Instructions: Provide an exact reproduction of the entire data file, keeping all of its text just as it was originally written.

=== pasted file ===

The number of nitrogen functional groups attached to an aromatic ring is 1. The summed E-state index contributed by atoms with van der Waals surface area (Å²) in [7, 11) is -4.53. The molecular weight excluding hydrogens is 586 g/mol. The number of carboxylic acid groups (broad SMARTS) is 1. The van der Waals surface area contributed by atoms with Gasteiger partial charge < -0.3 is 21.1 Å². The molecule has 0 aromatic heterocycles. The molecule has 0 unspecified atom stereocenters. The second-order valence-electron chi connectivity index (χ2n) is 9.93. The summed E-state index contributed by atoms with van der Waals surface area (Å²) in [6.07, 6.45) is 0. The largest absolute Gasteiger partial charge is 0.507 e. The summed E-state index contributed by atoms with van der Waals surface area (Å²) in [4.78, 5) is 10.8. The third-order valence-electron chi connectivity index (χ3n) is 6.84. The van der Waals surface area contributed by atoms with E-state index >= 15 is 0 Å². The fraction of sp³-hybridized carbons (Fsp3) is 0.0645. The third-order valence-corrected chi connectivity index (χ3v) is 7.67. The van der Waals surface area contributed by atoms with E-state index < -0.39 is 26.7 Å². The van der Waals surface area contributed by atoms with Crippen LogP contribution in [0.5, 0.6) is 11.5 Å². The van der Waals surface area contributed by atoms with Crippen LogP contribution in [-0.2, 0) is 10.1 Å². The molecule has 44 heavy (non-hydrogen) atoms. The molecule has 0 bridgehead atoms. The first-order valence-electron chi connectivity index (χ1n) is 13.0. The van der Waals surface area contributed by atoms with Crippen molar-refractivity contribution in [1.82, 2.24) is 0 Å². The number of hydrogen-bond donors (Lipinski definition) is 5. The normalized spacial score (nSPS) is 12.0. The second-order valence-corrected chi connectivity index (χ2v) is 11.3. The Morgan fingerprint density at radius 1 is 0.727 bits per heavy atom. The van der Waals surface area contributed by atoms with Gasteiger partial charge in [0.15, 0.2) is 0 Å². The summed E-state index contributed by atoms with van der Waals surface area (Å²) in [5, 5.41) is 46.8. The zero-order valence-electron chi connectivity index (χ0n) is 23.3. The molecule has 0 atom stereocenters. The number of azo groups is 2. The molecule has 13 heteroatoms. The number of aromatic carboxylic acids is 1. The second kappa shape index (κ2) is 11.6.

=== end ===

The number of nitrogen functional groups attached to an aromatic ring is 1. The summed E-state index contributed by atoms with van der Waals surface area (Å²) in [7, 11) is -4.53. The molecular weight excluding hydrogens is 586 g/mol. The number of carboxylic acid groups (broad SMARTS) is 1. The van der Waals surface area contributed by atoms with Gasteiger partial charge < -0.3 is 21.1 Å². The molecule has 0 aromatic heterocycles. The molecule has 0 unspecified atom stereocenters. The second-order valence-electron chi connectivity index (χ2n) is 9.93. The summed E-state index contributed by atoms with van der Waals surface area (Å²) in [6.07, 6.45) is 0. The largest absolute Gasteiger partial charge is 0.507 e. The summed E-state index contributed by atoms with van der Waals surface area (Å²) in [4.78, 5) is 10.8. The third-order valence-electron chi connectivity index (χ3n) is 6.84. The van der Waals surface area contributed by atoms with E-state index >= 15 is 0 Å². The fraction of sp³-hybridized carbons (Fsp3) is 0.0645. The third-order valence-corrected chi connectivity index (χ3v) is 7.67. The van der Waals surface area contributed by atoms with E-state index < -0.39 is 26.7 Å². The van der Waals surface area contributed by atoms with Crippen LogP contribution in [0.5, 0.6) is 11.5 Å². The van der Waals surface area contributed by atoms with Crippen LogP contribution in [-0.2, 0) is 10.1 Å². The molecule has 44 heavy (non-hydrogen) atoms. The molecule has 0 bridgehead atoms. The first-order valence-electron chi connectivity index (χ1n) is 13.0. The van der Waals surface area contributed by atoms with Crippen molar-refractivity contribution in [1.82, 2.24) is 0 Å². The number of hydrogen-bond donors (Lipinski definition) is 5. The normalized spacial score (nSPS) is 12.0. The second-order valence-corrected chi connectivity index (χ2v) is 11.3. The Morgan fingerprint density at radius 1 is 0.727 bits per heavy atom. The van der Waals surface area contributed by atoms with Gasteiger partial charge in [0.15, 0.2) is 0 Å². The summed E-state index contributed by atoms with van der Waals surface area (Å²) in [5, 5.41) is 46.8. The zero-order valence-electron chi connectivity index (χ0n) is 23.3. The molecule has 0 atom stereocenters. The number of azo groups is 2. The molecule has 13 heteroatoms. The number of aromatic carboxylic acids is 1. The second kappa shape index (κ2) is 11.6.